When it came time for me to try this I decided to try something different. The glue is applied with an eye/medicine dropper, so why not the wetting agent as well? This is what I tried and overall it has worked very well. The first attempt was made using a dropper that was a little big and I ended up flooding the ballast away from where it was supposed to be! I didn’t try that dropper again.
Instead I discovered we had two nice small ones left over from some pet medication. One got used for the water and the other was used for the glue. A combination of the smaller dropper and careful application worked really well and is certainly an approach I would recommend trying. Of course, you may find another method that works just fine for you!
Just remember, whatever method you use, the ballast needs to be wet when you apply the glue so don’t do too much at once.
Soaking with 50/50 White Glue and Water Solution
The ballast is actually held in place with a diluted solution of white glue and water. 50/50 is the usual ratio but I have read of both stronger and weaker solutions being used. Very often a shot of dish washing detergent is added as well to help with the easy flowing aspects of application.
I mix mine in a small measuring cup (not one of my wife’s but one purchased specifically for this) and I mix half a cup at a time (using a Popsicle stick as a stirrer). I use the 50/50 mixture and also add a little detergent. Tip: White glue, it seems, mixes best with warm water rather than cold. Once the mixture is made I pour it into a small glass jar for keeping. Actually, this half cup goes quite a long way.
Note: Once in the jar the glue has a tendency to settle on the bottom so be sure you give the mixture a good stir before use. And make sure you stir (using the Popsicle stick) – shaking will not do the job!
The solution is applied using a small eye/medicine dropper. If you used a dropper for the wet water you can use this same one if you wish but I strongly recommend having two. It is really much more convenient!
Don’t be afraid of applying too much glue but do it slowly and carefully. It will soak through the ballast very nicely. Remember to do it while the ballast is still wet from the wet water. Oh yes, once, try applying it directly on dry ballast without the wet water. You’ll learn very quickly why the wet water is necessary! (It beads up and when it does eventually soak in it does so unevenly).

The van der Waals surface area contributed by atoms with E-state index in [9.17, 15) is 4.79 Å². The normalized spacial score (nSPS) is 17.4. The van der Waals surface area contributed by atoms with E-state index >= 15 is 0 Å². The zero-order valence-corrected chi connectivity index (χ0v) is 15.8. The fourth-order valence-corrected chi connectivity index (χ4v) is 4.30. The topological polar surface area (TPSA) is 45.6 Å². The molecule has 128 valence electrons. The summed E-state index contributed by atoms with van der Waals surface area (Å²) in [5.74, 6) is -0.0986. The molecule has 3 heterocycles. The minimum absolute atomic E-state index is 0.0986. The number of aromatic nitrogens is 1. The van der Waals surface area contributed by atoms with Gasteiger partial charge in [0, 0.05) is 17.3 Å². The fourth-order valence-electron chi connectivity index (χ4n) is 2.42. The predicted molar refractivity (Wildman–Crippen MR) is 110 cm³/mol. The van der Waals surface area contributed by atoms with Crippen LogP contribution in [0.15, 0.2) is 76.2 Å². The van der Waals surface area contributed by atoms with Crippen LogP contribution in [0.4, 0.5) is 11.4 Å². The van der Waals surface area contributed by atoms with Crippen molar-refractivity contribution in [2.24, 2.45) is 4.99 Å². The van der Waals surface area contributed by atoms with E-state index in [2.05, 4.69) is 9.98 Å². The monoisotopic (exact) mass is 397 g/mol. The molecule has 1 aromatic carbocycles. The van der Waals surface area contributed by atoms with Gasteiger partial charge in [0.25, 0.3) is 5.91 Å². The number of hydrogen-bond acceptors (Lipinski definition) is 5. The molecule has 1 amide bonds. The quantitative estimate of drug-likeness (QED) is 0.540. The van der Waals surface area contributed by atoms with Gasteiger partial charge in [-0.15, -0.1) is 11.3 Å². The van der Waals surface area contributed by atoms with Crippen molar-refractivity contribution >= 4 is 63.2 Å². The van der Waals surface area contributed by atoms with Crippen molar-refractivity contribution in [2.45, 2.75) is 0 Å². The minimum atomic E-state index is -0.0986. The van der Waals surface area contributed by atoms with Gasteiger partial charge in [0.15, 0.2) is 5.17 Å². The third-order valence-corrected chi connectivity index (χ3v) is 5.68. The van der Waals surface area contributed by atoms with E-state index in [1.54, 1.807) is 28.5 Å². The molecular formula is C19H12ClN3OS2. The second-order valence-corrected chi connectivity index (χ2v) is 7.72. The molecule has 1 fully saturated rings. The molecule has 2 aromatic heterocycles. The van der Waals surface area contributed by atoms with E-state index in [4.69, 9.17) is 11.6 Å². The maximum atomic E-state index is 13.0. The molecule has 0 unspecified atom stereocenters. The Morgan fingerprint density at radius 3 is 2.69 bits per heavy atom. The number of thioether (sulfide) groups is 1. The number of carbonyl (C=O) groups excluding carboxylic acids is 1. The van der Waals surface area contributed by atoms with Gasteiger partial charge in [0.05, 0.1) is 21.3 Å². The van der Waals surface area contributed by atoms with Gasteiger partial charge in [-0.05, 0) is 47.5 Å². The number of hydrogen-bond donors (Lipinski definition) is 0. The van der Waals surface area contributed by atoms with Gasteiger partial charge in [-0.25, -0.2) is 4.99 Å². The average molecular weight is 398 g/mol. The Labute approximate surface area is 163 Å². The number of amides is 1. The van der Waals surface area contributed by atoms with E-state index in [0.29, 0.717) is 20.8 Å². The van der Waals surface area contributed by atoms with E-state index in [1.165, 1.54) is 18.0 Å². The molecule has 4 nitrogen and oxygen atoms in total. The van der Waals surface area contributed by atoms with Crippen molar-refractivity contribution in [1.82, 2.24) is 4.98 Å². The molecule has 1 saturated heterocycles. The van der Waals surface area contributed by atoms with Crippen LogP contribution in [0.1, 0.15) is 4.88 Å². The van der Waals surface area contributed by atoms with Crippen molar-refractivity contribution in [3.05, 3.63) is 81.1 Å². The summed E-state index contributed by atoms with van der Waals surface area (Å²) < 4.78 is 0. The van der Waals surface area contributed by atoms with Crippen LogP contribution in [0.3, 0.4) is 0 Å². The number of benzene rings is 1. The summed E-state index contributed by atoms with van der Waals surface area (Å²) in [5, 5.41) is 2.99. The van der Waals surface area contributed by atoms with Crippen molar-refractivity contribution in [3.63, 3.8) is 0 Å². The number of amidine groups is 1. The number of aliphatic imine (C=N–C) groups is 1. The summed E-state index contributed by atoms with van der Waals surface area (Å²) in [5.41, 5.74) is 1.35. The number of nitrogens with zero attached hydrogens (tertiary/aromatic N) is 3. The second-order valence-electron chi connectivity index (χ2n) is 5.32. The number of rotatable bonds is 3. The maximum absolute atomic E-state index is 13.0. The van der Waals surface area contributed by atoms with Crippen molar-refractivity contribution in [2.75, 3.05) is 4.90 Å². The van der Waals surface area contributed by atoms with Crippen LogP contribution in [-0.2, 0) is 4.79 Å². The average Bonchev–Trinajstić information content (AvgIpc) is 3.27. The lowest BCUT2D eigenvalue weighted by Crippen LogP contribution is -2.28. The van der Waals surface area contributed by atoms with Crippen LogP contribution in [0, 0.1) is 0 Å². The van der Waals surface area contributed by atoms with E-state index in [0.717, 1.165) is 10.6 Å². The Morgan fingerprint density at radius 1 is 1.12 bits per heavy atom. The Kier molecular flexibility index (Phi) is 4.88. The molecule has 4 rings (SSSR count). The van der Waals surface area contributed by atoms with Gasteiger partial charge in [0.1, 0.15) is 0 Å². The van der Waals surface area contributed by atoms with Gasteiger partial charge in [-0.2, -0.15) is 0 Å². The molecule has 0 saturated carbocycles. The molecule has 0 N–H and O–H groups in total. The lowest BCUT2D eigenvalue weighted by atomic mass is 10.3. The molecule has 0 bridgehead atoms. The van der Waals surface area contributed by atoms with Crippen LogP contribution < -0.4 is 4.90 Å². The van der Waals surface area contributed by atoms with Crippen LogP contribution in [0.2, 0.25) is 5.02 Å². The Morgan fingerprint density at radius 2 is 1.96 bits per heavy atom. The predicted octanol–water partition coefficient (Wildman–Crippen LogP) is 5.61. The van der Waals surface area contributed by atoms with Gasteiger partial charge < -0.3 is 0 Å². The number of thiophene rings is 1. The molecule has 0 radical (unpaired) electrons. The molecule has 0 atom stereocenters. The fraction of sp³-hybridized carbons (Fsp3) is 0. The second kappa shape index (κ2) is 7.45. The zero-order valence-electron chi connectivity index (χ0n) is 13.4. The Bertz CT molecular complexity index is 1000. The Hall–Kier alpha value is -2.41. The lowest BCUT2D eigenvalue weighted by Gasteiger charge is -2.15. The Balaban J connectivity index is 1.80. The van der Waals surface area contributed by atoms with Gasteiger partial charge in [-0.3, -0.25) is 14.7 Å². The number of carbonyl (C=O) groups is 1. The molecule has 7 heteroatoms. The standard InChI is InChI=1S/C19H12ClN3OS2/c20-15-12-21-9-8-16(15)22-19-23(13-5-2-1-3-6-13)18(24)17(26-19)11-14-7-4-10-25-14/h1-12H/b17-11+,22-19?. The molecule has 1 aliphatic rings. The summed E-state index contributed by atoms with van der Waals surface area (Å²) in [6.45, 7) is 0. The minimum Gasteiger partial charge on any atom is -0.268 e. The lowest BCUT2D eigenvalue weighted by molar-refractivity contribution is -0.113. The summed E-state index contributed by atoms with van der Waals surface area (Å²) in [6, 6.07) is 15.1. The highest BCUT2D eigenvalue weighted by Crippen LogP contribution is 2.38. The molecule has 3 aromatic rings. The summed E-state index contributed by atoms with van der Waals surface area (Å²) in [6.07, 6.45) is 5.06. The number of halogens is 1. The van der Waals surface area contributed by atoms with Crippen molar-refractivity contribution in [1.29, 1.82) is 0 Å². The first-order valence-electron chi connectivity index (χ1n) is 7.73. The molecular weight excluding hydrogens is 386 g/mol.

When you’ve finished, wash your glue dropper thoroughly. You don’t want the glue drying inside it!
After you’ve finished applying the glue to the areas you are ballasting you should turn you attention to something else. The glue will take several hours to soak in and dry and is, actually, best left overnight before anything else is done with that area.
Note: Just recently I read about someone who mixed the white glue 50/50 but directly with alcohol! He claims this approach negates the need for the wet water soaking step. I’ve not tried this method so I have no idea how effective it is. If it seems reasonable to you, try it. Remember, it is your railroad!
Make Sure Trains Still Run
When the glue has thoroughly dried, probably the next day, it is wise to make sure trains will still run over that area of the track! Paint or glue on the rail head (how on earth did that get there?) and ballast that is little thick in a couple of spots (my, my, did I do that?) can play havoc!
Brush or vacuum the area and then use your rail cleaner on the rail heads. Inspect visually to ensure all looks well and then try running an engine over the area! In all likelihood it will run just fine. If it doesn’t, take a closer look at the problem area to see what is going on. Still some stuff on the rail head? Use you rail cleaner again. Maybe a little bit of ballast in the wrong place? Try scrapping it away with a screw driver or something similar.
I have also read where the application of ballast has interfered with the electrical contacts. Touch wood, I’ve not had this problem so I can’t really comment on the best method of handling this rather nasty problem.
As you do each area your skills will improve in leaps and bounds and you’ll develop a “feel” for just the right amounts of whatever you are applying!